Why Yorkshire writer and rugby league star David Storey would have sympathised with Naomi Osaka: Anthony Clavane

In the 1980s, to mark David Storey’s great achievements, Wakefield Council put up a plaque outside the writer’s old house.

Writer and sportsman David Storey.

The problem was it had been attached to the wrong house. The current tenant told a newspaper he had “never heard of David Storey anyway, so what’s it all about?” I have omitted the swear word he used.

I hate it when locals fail to recognise the names of their famous sons and daughters.

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Storey arrived on the literary scene at a key moment in the upwardly mobile 1960s and 70s and his recurrent themes – class, community, loss, family conflict and atonement – still resonate today.

Naomi Osaka won the Australian Open earlier this year. Picture: AP Photo/Andy Brownbill

The great man died in 2017, at the age of 83, and his posthumous memoir, A Stinging Delight, was published this week.

I have read some extracts and the writing is as raw, unflinching and honest as his best novels and plays.

He actually began life as a professional rugby league player – he was at Leeds RL for four seasons in the early 1950s – and I reckon he would have sympathised with tennis star Naomi Osaka, who pulled out of the French Open a few days ago.

The mental health of sportsmen and sportswomen, whether they play with an oval or tennis ball, has long been neglected.

To recap: Osaka announced she didn’t feel mentally up to doing press conferences at the tournament and was criticised by some journalists and media pundits.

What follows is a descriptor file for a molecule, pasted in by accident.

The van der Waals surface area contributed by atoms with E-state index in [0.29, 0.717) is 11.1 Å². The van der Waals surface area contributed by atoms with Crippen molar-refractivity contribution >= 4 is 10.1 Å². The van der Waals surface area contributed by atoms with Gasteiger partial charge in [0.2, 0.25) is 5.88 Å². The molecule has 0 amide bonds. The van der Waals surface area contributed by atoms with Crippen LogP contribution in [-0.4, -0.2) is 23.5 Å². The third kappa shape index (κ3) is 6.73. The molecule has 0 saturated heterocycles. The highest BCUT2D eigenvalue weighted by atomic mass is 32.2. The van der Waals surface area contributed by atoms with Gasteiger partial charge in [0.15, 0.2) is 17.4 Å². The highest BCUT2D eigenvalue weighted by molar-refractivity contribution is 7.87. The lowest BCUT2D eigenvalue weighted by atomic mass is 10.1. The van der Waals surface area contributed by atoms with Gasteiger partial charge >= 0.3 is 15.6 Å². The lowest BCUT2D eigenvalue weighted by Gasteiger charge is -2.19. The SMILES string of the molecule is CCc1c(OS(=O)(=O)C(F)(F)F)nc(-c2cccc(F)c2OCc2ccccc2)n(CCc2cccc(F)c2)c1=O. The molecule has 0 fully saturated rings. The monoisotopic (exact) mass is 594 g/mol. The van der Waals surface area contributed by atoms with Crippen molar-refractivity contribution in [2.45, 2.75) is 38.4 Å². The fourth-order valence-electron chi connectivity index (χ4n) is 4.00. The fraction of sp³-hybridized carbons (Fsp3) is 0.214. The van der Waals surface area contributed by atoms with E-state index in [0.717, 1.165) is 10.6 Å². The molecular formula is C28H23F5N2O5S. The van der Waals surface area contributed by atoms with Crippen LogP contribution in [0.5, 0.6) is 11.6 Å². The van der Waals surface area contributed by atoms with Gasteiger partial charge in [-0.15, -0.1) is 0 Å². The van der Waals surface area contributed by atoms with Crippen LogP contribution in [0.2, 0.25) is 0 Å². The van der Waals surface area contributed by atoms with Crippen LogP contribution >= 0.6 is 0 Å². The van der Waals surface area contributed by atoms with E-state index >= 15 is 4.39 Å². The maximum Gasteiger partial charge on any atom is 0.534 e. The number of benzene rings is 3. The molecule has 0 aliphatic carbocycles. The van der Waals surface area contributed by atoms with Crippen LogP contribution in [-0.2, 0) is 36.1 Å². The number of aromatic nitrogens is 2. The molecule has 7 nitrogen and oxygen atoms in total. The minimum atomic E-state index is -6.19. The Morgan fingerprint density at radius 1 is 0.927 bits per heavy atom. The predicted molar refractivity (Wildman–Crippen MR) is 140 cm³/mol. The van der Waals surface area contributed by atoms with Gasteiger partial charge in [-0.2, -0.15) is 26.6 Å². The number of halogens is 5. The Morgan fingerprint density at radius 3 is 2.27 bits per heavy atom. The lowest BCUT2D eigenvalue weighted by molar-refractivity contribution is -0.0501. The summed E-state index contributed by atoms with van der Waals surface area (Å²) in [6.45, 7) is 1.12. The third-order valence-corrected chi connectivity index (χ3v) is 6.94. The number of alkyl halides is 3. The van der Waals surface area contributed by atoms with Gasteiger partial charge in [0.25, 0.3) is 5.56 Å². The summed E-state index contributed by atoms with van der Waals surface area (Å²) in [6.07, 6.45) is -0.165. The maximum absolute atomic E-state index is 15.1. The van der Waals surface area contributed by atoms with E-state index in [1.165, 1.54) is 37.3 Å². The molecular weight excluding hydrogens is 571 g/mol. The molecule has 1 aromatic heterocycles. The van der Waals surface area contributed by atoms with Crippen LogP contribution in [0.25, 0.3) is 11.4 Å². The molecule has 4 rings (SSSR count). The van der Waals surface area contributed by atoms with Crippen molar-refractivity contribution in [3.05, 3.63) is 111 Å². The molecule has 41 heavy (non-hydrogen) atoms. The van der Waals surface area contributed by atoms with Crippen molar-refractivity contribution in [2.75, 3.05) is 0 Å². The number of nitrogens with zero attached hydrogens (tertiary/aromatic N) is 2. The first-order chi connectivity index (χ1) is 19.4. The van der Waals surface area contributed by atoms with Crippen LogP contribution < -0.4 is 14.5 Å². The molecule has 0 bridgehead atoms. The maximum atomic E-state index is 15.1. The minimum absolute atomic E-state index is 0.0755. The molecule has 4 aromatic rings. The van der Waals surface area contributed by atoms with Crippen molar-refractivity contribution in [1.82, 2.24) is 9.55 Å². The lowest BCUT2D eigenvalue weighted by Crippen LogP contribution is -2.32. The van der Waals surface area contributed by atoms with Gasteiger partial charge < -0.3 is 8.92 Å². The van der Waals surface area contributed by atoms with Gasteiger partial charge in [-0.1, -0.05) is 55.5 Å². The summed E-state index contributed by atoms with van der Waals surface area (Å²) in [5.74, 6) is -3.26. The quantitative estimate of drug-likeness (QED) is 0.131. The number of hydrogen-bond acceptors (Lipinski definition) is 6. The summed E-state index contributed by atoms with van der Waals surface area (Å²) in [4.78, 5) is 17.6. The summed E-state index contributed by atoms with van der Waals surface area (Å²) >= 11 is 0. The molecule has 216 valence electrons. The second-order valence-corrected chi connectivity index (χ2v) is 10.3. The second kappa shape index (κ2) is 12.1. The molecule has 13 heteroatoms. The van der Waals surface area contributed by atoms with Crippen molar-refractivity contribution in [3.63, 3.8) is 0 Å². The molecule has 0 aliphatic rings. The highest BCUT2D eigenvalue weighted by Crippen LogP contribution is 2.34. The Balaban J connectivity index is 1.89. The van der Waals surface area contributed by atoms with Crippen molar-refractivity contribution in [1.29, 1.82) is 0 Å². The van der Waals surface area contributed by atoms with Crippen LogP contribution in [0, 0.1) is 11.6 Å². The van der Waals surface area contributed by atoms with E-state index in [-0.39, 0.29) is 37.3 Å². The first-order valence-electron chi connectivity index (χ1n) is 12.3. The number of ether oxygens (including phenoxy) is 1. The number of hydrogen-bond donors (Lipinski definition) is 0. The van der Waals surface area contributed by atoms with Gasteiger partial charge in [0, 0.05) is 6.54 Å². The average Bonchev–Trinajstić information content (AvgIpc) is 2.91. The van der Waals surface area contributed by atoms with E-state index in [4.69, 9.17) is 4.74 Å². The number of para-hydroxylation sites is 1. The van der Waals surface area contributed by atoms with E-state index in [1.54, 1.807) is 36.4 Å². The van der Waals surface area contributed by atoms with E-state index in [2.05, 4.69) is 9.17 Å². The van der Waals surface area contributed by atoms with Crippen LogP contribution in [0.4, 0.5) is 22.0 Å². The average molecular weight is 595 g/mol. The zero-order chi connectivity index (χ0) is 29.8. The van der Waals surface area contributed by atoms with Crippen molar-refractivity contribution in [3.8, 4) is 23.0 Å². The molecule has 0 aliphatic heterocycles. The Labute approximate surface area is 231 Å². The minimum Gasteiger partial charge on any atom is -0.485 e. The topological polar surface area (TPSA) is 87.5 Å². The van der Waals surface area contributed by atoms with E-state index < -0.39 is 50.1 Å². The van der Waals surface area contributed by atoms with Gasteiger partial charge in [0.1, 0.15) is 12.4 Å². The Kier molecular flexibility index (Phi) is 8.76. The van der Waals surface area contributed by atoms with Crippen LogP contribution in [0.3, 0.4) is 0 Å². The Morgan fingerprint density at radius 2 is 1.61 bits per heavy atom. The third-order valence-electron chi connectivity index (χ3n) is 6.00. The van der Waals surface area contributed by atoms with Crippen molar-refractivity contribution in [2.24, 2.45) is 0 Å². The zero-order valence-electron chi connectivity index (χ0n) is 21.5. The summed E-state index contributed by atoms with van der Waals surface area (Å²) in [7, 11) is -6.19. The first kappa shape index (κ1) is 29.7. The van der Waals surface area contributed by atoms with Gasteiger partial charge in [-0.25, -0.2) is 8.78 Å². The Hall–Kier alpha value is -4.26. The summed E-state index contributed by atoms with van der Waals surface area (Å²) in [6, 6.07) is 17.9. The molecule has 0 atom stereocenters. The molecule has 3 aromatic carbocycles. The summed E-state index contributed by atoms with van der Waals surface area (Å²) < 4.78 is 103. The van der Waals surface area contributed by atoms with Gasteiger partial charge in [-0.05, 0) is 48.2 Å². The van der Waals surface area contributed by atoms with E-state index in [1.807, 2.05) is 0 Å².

After she was fined by officials – and the Roland Garros Twitter account posted photos of other players answering questions accompanied by the caption: “They understood the assignment” - she withdrew, explaining she had struggled to cope with long bouts of depression for the past three years.

According to the reviews of A Stinging Delight, Storey struggled with anxiety and depression all his life.

In an interview about their father, his daughters Helen and Kate said: “Dad did his utmost to shield us from his depression.” In one of the extracts, the

writer explains: “The more successful I became, the more ill I felt.”

Some critics have suggested that because Osaka is world No 2, and a four-time Grand Slam singles champion, she shouldn’t be acting like such a “snowflake”.

In fact, as the 23-year-old pointed out, it was winning the US Open in 2018 which triggered her current issues.

Similarly, despite being a Booker prize-winning novelist, a renowned playwright and a fantastic artist – in 2016, the Hepworth Gallery in Wakefield mounted an exhibition of his outstanding artwork – Storey was continuously terrorised by his inner demons.

David was a cultural pathfinder, a miner’s son from Yorkshire who was part of a new breed of post-war, working-class, northern writers who stormed the citadels of London in the 60s.

A disproportionate number of this breed – Keith Waterhouse, Stan Barstow, Barry Hines and John Braine to name but four – hailed from God’s own country.

Like some of his fellow Yorkshiremen, he experienced a conflict between his humble roots and a sense of powerful dislocation in the south.

At one point he played for Leeds at the weekend and then travelled south to spend the week at the Slade School of Fine Art as a trainee artist.

This left him feeling alienated in both worlds: “outside the pale” as he writes.

I am not sure how much this contributed to his depression, but as the cultural theorist Richard Hoggart (from Hunslet) noted in The Uses of Literacy, social mobility tended to produce “anxious and uprooted” voices.

Hoggart, himself, suffered a nervous breakdown from overwork and social anxiety in his late teens.

Clearly, society’s response to mental health crises was far worse in Hoggart’s and Storey’s day.

But, having attended many press conferences as journalist, such a glaring lack of empathy from some of my former colleagues amazes me.

Storey’s first (and, in my view, best) novel, This Sporting Life, had a great deal to say about the price successful people - like its rugby-playing anti-hero Arthur Machin - had to pay in terms of their mental health.

It came out in 1960 and it is incredible to think that, over 60 years later, this is still a taboo area.

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